5

Mostly it's a matter of economy. In most diazonium salt synthesis the counterion is not involved in the organic reactions; it's just a spectator. So we choose chloride because hydrochloric acid is a cheap and effective chemical to acidify the aromatic amine+nitrite mixture and make the diazonium ion in the first place. Ergo an aryldiazonium chloride. The ...


5

The first reaction is a double oxidation. Both Fe and Cr are oxidized by O2 from the air. The reaction is made of two half-reactions. The first half-reaction is not easy to establish, because two elements (Fe, Cr) are oxidized simultaneously, Fe from +II to +III, and Cr from +III to +VI. Sorry to say it : It is one of the most difficult half-equations I ever ...


5

For preparation of the Grignard reagent, use allylmagnesium bromide. $$\ce{CH2=CH-CH2-Br ->[Mg][ether] CH2=CH-CH2-Mg+Br-}$$ Now we react the Grignard reagent formed with ethylene oxide, our starting compound. $$\ce{C2H4O ->[CH2=CH-CH2-Mg+Br-][Et2O] HO-CH2-CH2-CH2-CH=CH2}$$ This gives us pent-4-en-1-ol. Now we protect the alcoholic group by ...


5

The description you provided is essentially a shorthand for a standard workup procedure. After performing a reaction, one wants to isolate one’s product while removing the catalyst or other reagents and side products that one doesn’t need. For example, in many cross-coupling reactions an inorganic halide salt is an undesired side-product and a base such as ...


4

Chiral amino alcohols such as L-valinol are generally prepared by the reduction of corresponding α-amino acids and suitable reducing reagent. Most commonly used reducing agent is $\ce{LiAlH4}$ since most common reducing reagent, $\ce{NaBH4}$ does not reduce carboxylic acid to corresponding alcohols. However, use of $\ce{LiAlH4}$ has notable disadvantages ...


4

The process you described would be more appropriately called "reduction of mercury(II) to elemental mercury". Unfortunately, the trick with iron likely won't work (something more inert like copper would be a better choice though). Mercury(II) oxide is weakly basic, so mercury salts in general would easily undergo hydrolysis and form basic oxosalts in ...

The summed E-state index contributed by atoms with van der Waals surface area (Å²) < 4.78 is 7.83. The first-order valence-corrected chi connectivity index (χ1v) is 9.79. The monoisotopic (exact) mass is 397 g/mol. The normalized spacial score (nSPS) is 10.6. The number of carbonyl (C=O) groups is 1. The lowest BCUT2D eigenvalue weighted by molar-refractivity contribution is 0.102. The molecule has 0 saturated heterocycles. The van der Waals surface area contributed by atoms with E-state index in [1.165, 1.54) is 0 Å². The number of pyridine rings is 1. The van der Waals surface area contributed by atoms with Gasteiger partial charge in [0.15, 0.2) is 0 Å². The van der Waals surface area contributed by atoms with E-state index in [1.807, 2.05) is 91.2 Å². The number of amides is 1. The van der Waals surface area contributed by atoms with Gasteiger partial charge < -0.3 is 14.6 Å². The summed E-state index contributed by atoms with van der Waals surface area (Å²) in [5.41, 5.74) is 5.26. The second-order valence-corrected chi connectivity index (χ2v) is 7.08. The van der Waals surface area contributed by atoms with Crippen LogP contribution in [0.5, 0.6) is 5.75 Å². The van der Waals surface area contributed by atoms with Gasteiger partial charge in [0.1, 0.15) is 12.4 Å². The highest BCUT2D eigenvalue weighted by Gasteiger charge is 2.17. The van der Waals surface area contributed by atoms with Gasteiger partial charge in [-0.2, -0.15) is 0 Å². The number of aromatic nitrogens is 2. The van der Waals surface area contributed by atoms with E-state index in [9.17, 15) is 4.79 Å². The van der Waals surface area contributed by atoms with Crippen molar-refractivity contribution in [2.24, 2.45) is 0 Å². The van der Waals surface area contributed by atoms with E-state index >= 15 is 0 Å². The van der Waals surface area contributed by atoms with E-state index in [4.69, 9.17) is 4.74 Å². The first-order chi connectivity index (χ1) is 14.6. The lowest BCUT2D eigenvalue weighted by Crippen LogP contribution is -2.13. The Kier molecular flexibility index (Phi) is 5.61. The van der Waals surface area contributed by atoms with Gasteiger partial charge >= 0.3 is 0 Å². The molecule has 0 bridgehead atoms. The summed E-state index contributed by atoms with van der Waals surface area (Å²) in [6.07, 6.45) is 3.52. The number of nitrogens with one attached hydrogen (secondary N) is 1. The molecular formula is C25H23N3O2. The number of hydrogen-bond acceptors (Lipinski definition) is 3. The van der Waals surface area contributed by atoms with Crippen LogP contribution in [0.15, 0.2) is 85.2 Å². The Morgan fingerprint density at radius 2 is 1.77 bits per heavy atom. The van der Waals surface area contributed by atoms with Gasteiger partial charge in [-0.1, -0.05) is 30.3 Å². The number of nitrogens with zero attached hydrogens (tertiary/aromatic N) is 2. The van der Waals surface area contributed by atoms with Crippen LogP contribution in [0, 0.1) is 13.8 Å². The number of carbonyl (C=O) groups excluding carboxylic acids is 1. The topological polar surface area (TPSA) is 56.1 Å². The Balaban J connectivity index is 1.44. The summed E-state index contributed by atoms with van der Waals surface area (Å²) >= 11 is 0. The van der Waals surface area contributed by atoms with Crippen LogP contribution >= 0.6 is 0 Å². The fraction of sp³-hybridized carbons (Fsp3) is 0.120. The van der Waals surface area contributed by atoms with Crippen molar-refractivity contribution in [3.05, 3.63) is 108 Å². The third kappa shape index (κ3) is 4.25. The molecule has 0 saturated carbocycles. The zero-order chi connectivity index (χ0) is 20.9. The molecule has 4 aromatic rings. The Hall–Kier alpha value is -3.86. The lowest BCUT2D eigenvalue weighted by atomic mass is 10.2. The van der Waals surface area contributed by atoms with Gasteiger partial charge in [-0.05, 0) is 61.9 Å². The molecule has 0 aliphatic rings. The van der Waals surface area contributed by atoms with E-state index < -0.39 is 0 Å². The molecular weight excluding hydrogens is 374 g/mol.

4

I think you're being a little too strict with your definition of what a synthesis reaction is. A better way to describe it might be building more complex molecules from simpler ones. Wouldn't you say $\ce{C6H12O6}$ is more complex than $\ce{CO2}$ and $\ce{H2O}$?


4

As @Zhe and @Zenix have mentioned, you have to hope that there is a difference in the rate of enolate formation to differentiate the two ketones. To do this cool a rigourously dried solution of the diketone and a trapping reagent ($\ce{Me3SiCl}$ if you're doing an anhydrous workup otherwise TIPS-Cl or MeI) to $\mathrm{-75 \, ^\circ C}$ and slowly add 1 eq. ...


4

@Waylander has provided a well-reasoned solution to the post. I offer a different interpretation. Knoevenagel product 1a has been converted in high yield to cyano ester 2a and subsequently hydrolyzed to phenylsuccinic acid (3a) 1. In the addition of cyanide to the double bond of 1a and protonation, one of the labile ester groups is cleaved by cyanide. (e.g.,...


4

Good answer by @Waylander and @OscarLanzi. They provided some literature evidence of the synthesis procedure of Benzenediazonium bromide and iodide and discussed its usage and worth and explained why they are not that important as compared to benzenediazonium chloride. My answer just revolves on the actual synthesis procedure(slightly abridged in my answer) ...


4

Here is a potential solution using old-school chemistry, though with several steps. Hydroborate the alkyne and work up with $\ce{H2O2}$ to give the aldehyde. Alkylate the aldehyde enolate with $\ce{RI}$, either directly (LDA or LiHMDS) or via enamine/silyl enol ether Reduce aldehyde to alcohol ($\ce{NaBH4/EtOH}$) Form triflate/mesylate and eliminate (DBU/...


4

It is true that until recently, the syntheses of primary anilines mostly rely on the reduction of corresponding nitroarenes. However, recent publications allow the synthesis of primary anilines or their derivatives in laboratory. One such method is Buchwald–Hartwig amination: The palladium-catalyzed cross-coupling of amines and aryl (pseudo)halides, now ...


4

$\ce{NH3}$ and $\ce{SCl2}$ form $\ce{NH4Cl}$ which evolves as white fumes. $\ce{NH4Cl}$, when passed through $\ce{SCl2}$ (cherry-red liquid), gives the appearance of dense-pink fumes $$\ce{\underset{(cherry red)}{6SCl2} + 16 NH3 -> S4N4 +2S + \underset{(white)}{12NH4Cl}}$$ That is why the fumes of $\ce{NH4Cl}$ turned pink


3

Now a days, sulfonephthaleins can be prepared by reaction of readily available saccharin and the desired plenol compound (Ref.1 & Ref.2). In this method, active reagent, sulfobenzoic anhydride will be prepared in situ as depicted in following diagram: In this method, it's described the preparation of phenolsulfonephthalein (Phenol Red). If you use ...


3

The Lemieux-Johnson oxidation (details here) using catalytic $\ce{OsO4}$ or $\ce{RuO4}$ turned over with $\ce{NaIO4}$ will do the transformation you want in one step. These conditions should be selective for the exo double bond.